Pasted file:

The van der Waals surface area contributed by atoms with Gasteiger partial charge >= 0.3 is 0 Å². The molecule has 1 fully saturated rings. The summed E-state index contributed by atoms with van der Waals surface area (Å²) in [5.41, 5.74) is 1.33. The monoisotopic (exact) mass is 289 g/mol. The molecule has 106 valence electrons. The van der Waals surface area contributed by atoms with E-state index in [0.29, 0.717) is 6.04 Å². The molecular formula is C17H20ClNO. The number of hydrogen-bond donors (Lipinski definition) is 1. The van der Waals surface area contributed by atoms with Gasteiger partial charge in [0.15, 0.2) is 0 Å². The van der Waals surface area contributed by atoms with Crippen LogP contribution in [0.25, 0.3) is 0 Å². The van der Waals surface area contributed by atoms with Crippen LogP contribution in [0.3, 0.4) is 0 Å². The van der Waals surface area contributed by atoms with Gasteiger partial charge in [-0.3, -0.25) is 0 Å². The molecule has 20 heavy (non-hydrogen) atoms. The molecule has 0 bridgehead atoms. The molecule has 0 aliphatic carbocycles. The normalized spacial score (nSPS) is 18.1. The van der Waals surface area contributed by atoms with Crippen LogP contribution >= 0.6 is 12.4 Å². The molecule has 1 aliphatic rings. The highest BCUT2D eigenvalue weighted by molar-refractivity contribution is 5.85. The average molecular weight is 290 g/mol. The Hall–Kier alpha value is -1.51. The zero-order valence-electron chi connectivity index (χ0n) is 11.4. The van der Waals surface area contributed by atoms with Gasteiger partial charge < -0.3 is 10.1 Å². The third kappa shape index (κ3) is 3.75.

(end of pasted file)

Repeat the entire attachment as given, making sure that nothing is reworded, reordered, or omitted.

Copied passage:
The van der Waals surface area contributed by atoms with Gasteiger partial charge >= 0.3 is 0 Å². The molecule has 1 fully saturated rings. The summed E-state index contributed by atoms with van der Waals surface area (Å²) in [5.41, 5.74) is 1.33. The monoisotopic (exact) mass is 289 g/mol. The molecule has 106 valence electrons. The van der Waals surface area contributed by atoms with E-state index in [0.29, 0.717) is 6.04 Å². The molecular formula is C17H20ClNO. The number of hydrogen-bond donors (Lipinski definition) is 1. The van der Waals surface area contributed by atoms with Gasteiger partial charge in [0.15, 0.2) is 0 Å². The van der Waals surface area contributed by atoms with Crippen LogP contribution in [0.25, 0.3) is 0 Å². The van der Waals surface area contributed by atoms with Crippen LogP contribution in [0.3, 0.4) is 0 Å². The van der Waals surface area contributed by atoms with Gasteiger partial charge in [-0.3, -0.25) is 0 Å². The molecule has 20 heavy (non-hydrogen) atoms. The molecule has 0 bridgehead atoms. The molecule has 0 aliphatic carbocycles. The normalized spacial score (nSPS) is 18.1. The van der Waals surface area contributed by atoms with Crippen LogP contribution >= 0.6 is 12.4 Å². The molecule has 1 aliphatic rings. The highest BCUT2D eigenvalue weighted by molar-refractivity contribution is 5.85. The average molecular weight is 290 g/mol. The Hall–Kier alpha value is -1.51. The zero-order valence-electron chi connectivity index (χ0n) is 11.4. The van der Waals surface area contributed by atoms with Gasteiger partial charge < -0.3 is 10.1 Å². The third kappa shape index (κ3) is 3.75.